The chronic procrastinators I know have spent years of their life looped in this cycle. Delaying, putting off things, slacking, hiding from work, facing work only when it’s unavoidable, then repeating this loop all over again. It’s a bad habit that eats us away and prevents us from achieving greater results in life.

Don’t let procrastination take over your life. Here, I will share my personal steps on how to stop procrastinating. These 11 steps will definitely apply to you too:

1. Break Your Work into Little Steps

Part of the reason why we procrastinate is because subconsciously, we find the work too overwhelming for us. Break it down into little parts, then focus on one part at the time. If you still procrastinate on the task after breaking it down, then break it down even further. Soon, your task will be so simple that you will be thinking “gee, this is so simple that I might as well just do it now!”.

For example, I’m currently writing a new book (on How to achieve anything in life). Book writing at its full scale is an enormous project and can be overwhelming. However, when I break it down into phases such as –

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  • (1) Research
  • (2) Deciding the topic
  • (3) Creating the outline
  • (4) Drafting the content
  • (5) Writing Chapters #1 to #10,
  • (6) Revision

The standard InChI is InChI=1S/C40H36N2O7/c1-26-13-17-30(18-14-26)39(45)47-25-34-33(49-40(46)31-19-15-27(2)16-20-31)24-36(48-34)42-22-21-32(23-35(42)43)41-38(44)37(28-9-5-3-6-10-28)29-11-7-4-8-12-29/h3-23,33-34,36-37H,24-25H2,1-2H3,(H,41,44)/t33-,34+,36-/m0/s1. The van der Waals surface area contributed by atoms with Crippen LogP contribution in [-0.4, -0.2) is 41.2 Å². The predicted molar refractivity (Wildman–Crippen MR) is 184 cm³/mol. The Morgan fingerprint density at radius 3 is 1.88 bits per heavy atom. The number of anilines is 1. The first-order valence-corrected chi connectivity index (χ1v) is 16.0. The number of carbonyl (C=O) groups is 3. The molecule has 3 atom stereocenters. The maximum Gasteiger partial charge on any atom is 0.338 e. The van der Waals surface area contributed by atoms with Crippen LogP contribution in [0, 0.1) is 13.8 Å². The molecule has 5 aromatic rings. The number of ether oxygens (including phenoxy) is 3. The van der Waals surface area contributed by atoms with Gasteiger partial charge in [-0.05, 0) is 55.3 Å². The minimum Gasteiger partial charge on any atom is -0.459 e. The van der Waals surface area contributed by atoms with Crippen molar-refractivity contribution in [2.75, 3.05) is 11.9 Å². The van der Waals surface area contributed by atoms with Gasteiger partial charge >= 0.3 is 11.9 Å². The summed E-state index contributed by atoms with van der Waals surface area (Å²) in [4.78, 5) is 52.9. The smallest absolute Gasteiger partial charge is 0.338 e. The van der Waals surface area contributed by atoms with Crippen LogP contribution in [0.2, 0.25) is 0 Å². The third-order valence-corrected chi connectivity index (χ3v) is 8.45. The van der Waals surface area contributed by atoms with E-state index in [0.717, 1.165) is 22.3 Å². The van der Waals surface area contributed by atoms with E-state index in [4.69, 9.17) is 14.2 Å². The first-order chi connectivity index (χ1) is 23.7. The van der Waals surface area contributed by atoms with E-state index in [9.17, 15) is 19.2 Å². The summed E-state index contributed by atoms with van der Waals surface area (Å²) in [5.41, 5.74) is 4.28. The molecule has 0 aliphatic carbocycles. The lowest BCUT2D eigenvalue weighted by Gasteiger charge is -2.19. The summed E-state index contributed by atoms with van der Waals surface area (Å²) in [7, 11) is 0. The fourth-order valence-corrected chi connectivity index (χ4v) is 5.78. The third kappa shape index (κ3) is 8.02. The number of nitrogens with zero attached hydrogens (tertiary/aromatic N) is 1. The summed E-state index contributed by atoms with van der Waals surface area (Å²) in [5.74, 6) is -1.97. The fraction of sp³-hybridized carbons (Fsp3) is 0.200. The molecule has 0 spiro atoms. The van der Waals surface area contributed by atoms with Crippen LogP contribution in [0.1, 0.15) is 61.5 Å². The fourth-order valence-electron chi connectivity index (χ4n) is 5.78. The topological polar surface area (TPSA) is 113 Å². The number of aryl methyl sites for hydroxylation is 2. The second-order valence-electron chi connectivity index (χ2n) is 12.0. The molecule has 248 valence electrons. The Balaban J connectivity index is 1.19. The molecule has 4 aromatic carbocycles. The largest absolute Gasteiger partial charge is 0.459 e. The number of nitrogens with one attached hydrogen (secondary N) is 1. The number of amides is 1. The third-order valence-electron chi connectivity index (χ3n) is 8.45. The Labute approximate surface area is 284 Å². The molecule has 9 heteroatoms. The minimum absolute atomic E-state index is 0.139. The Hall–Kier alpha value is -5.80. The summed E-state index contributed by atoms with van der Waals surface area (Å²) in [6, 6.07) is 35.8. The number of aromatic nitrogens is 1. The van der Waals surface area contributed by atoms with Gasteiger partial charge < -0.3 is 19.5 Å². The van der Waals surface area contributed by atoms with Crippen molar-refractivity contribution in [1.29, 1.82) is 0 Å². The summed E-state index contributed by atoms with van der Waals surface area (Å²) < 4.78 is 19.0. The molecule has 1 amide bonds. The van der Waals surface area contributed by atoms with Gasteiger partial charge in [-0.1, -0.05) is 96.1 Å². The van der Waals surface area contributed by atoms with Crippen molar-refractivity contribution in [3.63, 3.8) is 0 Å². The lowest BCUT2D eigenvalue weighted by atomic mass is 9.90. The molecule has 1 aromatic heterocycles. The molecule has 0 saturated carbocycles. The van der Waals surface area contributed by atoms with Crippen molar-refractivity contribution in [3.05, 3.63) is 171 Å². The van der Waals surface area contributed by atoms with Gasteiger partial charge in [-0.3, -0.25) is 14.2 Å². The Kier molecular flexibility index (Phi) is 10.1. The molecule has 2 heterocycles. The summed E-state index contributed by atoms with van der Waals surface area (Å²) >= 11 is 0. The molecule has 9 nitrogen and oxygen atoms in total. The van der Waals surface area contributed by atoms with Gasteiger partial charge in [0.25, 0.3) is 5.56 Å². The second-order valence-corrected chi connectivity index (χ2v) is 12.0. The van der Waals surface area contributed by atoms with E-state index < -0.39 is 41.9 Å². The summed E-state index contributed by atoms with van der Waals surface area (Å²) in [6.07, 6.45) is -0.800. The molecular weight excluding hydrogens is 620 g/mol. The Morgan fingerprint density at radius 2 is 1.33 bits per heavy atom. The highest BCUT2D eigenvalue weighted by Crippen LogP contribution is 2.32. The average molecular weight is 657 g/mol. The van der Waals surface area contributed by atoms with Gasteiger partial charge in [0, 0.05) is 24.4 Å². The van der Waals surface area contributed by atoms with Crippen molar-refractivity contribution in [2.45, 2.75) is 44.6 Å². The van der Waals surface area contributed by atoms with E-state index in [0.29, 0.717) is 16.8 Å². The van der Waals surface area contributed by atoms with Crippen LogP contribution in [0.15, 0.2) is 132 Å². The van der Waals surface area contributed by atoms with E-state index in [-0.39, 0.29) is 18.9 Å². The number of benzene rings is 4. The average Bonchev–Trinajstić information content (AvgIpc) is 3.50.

• (7) etc.

Suddenly it seems very manageable. What I do then is to focus on the immediate phase and get it done to my best ability, without thinking about the other phases. When it’s done, I move on to the next.

2. Change Your Environment

Different environments have different impact on our productivity. Look at your work desk and your room. Do they make you want to work or do they make you want to snuggle and sleep? If it’s the latter, you should look into changing your workspace.

One thing to note is that an environment that makes us feel inspired before may lose its effect after a period of time. If that’s the case, then it’s time to change things around. Refer to Steps #2 and #3 of 13 Strategies To Jumpstart Your Productivity, which talks about revamping your environment and workspace.

3. Create a Detailed Timeline with Specific Deadlines

Having just 1 deadline for your work is like an invitation to procrastinate. That’s because we get the impression that we have time and keep pushing everything back, until it’s too late.

Break down your project (see tip #1), then create an overall timeline with specific deadlines for each small task. This way, you know you have to finish each task by a certain date. Your timelines must be robust, too – i.e. if you don’t finish this by today, it’s going to jeopardize everything else you have planned after that. This way it creates the urgency to act.